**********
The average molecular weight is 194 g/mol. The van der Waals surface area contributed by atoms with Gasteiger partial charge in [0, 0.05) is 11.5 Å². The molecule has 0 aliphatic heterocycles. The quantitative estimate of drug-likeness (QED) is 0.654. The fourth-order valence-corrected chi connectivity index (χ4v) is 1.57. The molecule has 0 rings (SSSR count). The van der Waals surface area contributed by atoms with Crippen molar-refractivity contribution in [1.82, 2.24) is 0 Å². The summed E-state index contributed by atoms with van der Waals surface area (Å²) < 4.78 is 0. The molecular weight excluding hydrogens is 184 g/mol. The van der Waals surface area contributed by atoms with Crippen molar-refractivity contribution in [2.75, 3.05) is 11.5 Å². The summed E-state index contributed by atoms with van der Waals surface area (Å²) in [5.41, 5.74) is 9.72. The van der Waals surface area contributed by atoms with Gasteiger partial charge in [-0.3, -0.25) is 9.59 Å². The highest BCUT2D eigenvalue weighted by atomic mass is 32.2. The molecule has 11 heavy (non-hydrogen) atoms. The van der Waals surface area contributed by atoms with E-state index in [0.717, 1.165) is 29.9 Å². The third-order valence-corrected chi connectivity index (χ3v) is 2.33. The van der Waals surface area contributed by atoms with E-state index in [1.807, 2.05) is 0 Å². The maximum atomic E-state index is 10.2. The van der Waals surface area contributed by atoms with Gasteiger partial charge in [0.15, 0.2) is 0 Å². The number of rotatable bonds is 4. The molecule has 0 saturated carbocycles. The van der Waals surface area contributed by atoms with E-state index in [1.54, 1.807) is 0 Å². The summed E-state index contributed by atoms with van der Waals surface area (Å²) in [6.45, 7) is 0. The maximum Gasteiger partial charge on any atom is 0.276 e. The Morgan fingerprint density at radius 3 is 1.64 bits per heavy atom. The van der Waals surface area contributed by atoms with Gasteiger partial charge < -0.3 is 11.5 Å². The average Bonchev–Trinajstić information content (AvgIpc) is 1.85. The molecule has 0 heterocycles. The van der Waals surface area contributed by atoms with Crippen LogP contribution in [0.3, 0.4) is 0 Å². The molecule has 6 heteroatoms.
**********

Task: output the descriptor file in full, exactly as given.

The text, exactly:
The average molecular weight is 194 g/mol. The van der Waals surface area contributed by atoms with Gasteiger partial charge in [0, 0.05) is 11.5 Å². The molecule has 0 aliphatic heterocycles. The quantitative estimate of drug-likeness (QED) is 0.654. The fourth-order valence-corrected chi connectivity index (χ4v) is 1.57. The molecule has 0 rings (SSSR count). The van der Waals surface area contributed by atoms with Crippen molar-refractivity contribution in [1.82, 2.24) is 0 Å². The summed E-state index contributed by atoms with van der Waals surface area (Å²) < 4.78 is 0. The molecular weight excluding hydrogens is 184 g/mol. The van der Waals surface area contributed by atoms with Crippen molar-refractivity contribution in [2.75, 3.05) is 11.5 Å². The summed E-state index contributed by atoms with van der Waals surface area (Å²) in [5.41, 5.74) is 9.72. The van der Waals surface area contributed by atoms with Gasteiger partial charge in [-0.3, -0.25) is 9.59 Å². The highest BCUT2D eigenvalue weighted by atomic mass is 32.2. The molecule has 11 heavy (non-hydrogen) atoms. The van der Waals surface area contributed by atoms with E-state index in [0.717, 1.165) is 29.9 Å². The third-order valence-corrected chi connectivity index (χ3v) is 2.33. The van der Waals surface area contributed by atoms with E-state index in [1.807, 2.05) is 0 Å². The maximum atomic E-state index is 10.2. The van der Waals surface area contributed by atoms with Gasteiger partial charge in [0.15, 0.2) is 0 Å². The number of rotatable bonds is 4. The molecule has 0 saturated carbocycles. The van der Waals surface area contributed by atoms with E-state index in [1.54, 1.807) is 0 Å². The summed E-state index contributed by atoms with van der Waals surface area (Å²) in [6.45, 7) is 0. The maximum Gasteiger partial charge on any atom is 0.276 e. The Morgan fingerprint density at radius 3 is 1.64 bits per heavy atom. The van der Waals surface area contributed by atoms with Gasteiger partial charge < -0.3 is 11.5 Å². The average Bonchev–Trinajstić information content (AvgIpc) is 1.85. The molecule has 0 heterocycles. The van der Waals surface area contributed by atoms with Crippen LogP contribution in [0.3, 0.4) is 0 Å². The molecule has 6 heteroatoms.